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Photo by Kim Daniels on Unsplash

Cookin’ With Lasers – Vegan Stuffed Acorn Squash

A few days ago, I was speaking with a friend of mine about a project we were working on for Moms Against Poverty and we got to chatting. The topic of dinner came up and I told him I made some sausage and pepper roasted acorn squash—a staple dish of mine as the nights get longer. He responded with interest, curiosity, and a smidge of amazement (which is wholly undeserved). It is an incredibly easy, flexible recipe that should really be in anyone’s back pocket.

To dispel the mystery surrounding stuffed acorn squash, and because Bobak doesn’t dig on animal products, here’s a vegan version of my stuffed acorn squash that I have never made. Consider this my gift.

Vegan Stuffed Acorn Squash


  • An acorn squash, you could use another kind of squash too, but make sure it has a decent sized seed cavity. Spaghetti, kabocha, whatever, would be fine too.
  • Some mushrooms
  • A bell pepper, any color is fine
  • A decent sized onion, or two smaller onions
  • A clove or two of garlic, or more garlic if you like garlic
  • Salt
  • Pepper
  • Tomato paste, or not, your call
  • Other spices you like, just make sure they go together
  • Cooking oil

Equipment needed

  • Sheet pan
  • A pot of some sort, could also be a big skillet
  • Knives?
  • Probably some other stuff I am forgetting

Phase 1 – Squash

Preheat your oven to 425°.

Cut your acorn squash in half. Scoop out the seeds with a spoon. If you run a paring knife around the inside of the seed cavity, they are much easier to scoop out. Or you can just use a spoon, like a savage.

Slice a sliver off the back side of the squash to create a flat spot for it to rest on the sheet pan. It sucks when they roll around and dump the filling out. Cutting the flat spot creates a handy little platform. You’re welcome.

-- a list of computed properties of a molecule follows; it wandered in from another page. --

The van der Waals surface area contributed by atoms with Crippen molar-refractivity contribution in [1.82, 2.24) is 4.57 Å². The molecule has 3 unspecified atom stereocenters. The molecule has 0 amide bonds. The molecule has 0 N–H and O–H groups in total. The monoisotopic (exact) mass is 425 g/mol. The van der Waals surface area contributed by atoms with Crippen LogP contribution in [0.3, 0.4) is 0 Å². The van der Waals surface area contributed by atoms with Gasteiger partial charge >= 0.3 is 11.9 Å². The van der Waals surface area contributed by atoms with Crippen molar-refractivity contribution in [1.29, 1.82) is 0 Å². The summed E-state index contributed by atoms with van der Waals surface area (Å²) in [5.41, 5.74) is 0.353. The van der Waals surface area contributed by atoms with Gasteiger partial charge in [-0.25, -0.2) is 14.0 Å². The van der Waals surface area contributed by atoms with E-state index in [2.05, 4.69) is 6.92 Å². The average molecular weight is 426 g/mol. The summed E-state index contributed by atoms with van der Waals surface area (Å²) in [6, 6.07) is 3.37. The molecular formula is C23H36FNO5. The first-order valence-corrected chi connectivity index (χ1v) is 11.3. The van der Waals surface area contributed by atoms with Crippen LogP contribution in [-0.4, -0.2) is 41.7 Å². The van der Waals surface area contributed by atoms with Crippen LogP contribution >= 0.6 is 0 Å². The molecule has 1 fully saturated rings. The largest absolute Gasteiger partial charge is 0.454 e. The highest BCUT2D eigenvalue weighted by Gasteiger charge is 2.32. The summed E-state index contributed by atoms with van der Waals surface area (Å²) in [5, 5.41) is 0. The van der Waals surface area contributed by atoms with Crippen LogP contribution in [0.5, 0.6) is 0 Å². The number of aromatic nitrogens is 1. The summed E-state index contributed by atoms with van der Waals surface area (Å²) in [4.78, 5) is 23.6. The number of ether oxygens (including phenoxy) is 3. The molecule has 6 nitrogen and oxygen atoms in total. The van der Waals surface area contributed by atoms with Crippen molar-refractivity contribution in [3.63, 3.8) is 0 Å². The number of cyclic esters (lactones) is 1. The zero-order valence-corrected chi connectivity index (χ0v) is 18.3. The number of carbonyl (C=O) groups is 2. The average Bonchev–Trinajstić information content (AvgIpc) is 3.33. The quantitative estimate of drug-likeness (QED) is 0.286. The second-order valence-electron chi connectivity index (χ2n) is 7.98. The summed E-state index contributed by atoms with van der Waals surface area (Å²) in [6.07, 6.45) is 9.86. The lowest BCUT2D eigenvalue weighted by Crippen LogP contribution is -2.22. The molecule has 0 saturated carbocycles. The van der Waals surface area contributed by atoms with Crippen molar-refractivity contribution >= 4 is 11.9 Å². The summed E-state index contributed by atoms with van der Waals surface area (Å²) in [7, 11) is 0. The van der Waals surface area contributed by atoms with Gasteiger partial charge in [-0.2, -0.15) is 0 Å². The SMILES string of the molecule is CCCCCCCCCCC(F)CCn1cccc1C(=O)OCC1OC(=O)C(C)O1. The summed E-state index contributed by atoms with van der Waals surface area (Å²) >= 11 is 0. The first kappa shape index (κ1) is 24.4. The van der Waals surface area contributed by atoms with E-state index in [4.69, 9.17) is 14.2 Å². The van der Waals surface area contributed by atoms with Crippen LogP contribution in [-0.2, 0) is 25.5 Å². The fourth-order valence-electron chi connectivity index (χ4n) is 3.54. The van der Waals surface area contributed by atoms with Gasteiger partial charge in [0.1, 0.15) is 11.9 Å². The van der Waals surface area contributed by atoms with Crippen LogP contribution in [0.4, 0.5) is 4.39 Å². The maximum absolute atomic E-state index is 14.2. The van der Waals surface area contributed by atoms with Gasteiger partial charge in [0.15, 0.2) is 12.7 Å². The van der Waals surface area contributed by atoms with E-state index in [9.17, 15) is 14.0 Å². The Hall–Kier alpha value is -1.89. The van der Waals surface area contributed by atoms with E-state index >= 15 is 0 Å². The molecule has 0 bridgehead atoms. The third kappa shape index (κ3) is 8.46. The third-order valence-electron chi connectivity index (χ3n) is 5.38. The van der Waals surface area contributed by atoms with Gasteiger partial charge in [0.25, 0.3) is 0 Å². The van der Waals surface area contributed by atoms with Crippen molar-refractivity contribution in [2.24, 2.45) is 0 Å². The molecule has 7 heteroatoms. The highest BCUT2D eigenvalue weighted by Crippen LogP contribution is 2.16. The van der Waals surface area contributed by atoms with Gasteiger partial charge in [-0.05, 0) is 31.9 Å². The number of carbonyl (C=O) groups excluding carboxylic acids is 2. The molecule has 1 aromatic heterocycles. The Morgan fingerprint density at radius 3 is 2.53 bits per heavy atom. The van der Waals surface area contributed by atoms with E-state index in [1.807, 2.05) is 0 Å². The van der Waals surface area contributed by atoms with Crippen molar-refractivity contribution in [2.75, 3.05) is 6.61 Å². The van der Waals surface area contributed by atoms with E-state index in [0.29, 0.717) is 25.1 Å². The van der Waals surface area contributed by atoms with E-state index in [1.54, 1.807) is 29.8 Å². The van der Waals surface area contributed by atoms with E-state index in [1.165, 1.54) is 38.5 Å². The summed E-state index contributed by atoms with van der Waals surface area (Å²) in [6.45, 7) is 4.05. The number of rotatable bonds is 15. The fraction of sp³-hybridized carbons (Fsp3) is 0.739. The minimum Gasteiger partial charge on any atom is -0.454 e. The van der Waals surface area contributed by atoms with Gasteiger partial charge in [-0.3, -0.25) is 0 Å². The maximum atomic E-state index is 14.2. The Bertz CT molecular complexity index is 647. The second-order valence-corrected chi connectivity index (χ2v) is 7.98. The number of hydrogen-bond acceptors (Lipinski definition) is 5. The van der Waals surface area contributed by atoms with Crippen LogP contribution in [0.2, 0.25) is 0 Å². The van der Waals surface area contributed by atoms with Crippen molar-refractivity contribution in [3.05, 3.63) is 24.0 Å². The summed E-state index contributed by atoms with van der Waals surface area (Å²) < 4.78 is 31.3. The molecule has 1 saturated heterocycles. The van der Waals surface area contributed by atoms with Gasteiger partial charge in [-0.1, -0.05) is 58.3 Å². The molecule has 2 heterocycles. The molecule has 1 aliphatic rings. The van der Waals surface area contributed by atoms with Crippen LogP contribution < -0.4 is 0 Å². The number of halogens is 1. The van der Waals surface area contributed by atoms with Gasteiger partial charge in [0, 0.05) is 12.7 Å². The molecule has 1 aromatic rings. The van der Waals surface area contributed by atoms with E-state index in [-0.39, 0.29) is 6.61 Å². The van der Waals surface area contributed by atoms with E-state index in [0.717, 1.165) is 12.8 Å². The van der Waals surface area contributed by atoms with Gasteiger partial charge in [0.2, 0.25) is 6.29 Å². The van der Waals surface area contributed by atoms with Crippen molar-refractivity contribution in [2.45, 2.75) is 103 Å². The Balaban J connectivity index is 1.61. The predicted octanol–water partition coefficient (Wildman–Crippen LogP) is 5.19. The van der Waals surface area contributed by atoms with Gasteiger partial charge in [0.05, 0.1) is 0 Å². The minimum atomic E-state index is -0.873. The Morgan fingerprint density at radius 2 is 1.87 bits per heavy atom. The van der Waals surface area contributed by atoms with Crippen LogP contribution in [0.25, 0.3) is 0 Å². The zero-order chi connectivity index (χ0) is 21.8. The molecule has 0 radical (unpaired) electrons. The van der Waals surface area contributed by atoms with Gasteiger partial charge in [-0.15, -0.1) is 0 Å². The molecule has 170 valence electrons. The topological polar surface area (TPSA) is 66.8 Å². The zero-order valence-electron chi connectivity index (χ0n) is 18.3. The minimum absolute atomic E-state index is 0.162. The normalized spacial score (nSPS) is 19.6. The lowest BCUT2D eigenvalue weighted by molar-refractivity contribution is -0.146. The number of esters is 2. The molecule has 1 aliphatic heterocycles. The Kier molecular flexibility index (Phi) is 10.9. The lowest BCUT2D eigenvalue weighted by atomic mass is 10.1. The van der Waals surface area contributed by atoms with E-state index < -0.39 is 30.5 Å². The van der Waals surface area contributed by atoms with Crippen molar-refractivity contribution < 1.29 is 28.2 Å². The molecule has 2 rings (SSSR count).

Lightly rub the top, inside, and new flat spot with your cooking oil. Olive oil is fine. Avocado oil is good too. Use whatever you like. You don’t need a ton of oil. Just a thin layer to act as a conductor for the heat in the air of the oven and the exposed squash.

Place the oiled halves on the sheet pan, cavity-up, and sprinkle with salt and pepper. Don’t be shy. Consider that you are salting the entire volume of the squash’s flesh. Of course, you can always add more salt later to taste. You’re a big boy (or girl, or otherwise). You can figure it out.

Put the squash into the oven for about 30 minutes, or until the flesh is tender. If you have a small squash, reduce the time to 20 minutes. You’re precooking the squash so that when we fill it later, it requires less time to cook through.

Once time is up, pull the squash from the oven and set aside. Leave the oven on.

Phase 2 – Filling

Dice up your vegetables. Not too small. You don’t want them turning to mush. Or maybe you do. Whatever makes you happy. I prefer to have texture of individual elements.

If you like garlic, mince or grate it. Good job.

Heat a little cooking oil in your pot or skillet. Put your garlic in. Once you can smell the garlic, add in the onion. Cook the onion for a few minutes until it turns lightly translucent. We’re cutting the raw onion edge, not caramelizing.

Add the rest of the vegetables and cook them until they are cooked. Rocket science.

Add a squeeze of tomato paste, salt, pepper, and whatever spices you chose because you are a grown-up and being a grown-up means learning to live with the choices we make.

If you’re feeling a little sassy, you can add a splash of water or vegetable stock, bring the liquid to a boil, reduce the heat of your stove, and let it reduce. It will help the vegetables’ flavor meld together a bit. It’s not necessary though, and this recipe works better when the filling isn’t super wet. Do what you want.

Phase 3 – Stuffing the squash

Now that your squash is precooked and your filling is ready, put the filling into the squash. A small mound just above the lip of the seed cavity is good. If it is overfilled, you risk spilling and then having the filling burn in the oven. If it’s underfilled, well, then you might as well just eat the fucking squash plain and call it a day.

Don’t worry about using all the filling. If you have extra (and you probably will) save it and eat it with rice or something the next day. It’s good that way.

Pop the filled squash back into the oven for another 30 minutes. Again, less for small squashes.

After the time’s up check the squash. The flesh should be very tender. If so, it’s done. Let it cool because that shit is hot as hell on the inside.

Congratulations! You roasted your very own stuffed acorn squash.

Photo by Kim Daniels on Unsplash

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